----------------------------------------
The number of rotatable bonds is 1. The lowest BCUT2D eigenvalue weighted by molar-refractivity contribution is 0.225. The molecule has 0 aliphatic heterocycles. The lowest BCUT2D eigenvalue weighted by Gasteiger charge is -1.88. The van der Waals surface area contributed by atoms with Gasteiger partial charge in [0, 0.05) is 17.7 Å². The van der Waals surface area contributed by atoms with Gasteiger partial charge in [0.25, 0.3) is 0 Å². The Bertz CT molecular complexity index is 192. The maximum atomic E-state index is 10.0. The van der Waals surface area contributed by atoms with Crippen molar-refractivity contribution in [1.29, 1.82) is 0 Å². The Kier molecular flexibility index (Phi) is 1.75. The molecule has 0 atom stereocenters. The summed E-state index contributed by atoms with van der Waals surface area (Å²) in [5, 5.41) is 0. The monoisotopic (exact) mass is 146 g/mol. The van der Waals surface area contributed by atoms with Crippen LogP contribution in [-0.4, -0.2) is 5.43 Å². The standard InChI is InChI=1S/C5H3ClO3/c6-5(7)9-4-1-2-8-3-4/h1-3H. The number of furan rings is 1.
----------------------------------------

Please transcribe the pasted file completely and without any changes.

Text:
The number of rotatable bonds is 1. The lowest BCUT2D eigenvalue weighted by molar-refractivity contribution is 0.225. The molecule has 0 aliphatic heterocycles. The lowest BCUT2D eigenvalue weighted by Gasteiger charge is -1.88. The van der Waals surface area contributed by atoms with Gasteiger partial charge in [0, 0.05) is 17.7 Å². The van der Waals surface area contributed by atoms with Gasteiger partial charge in [0.25, 0.3) is 0 Å². The Bertz CT molecular complexity index is 192. The maximum atomic E-state index is 10.0. The van der Waals surface area contributed by atoms with Crippen molar-refractivity contribution in [1.29, 1.82) is 0 Å². The Kier molecular flexibility index (Phi) is 1.75. The molecule has 0 atom stereocenters. The summed E-state index contributed by atoms with van der Waals surface area (Å²) in [5, 5.41) is 0. The monoisotopic (exact) mass is 146 g/mol. The van der Waals surface area contributed by atoms with Crippen LogP contribution in [-0.4, -0.2) is 5.43 Å². The standard InChI is InChI=1S/C5H3ClO3/c6-5(7)9-4-1-2-8-3-4/h1-3H. The number of furan rings is 1.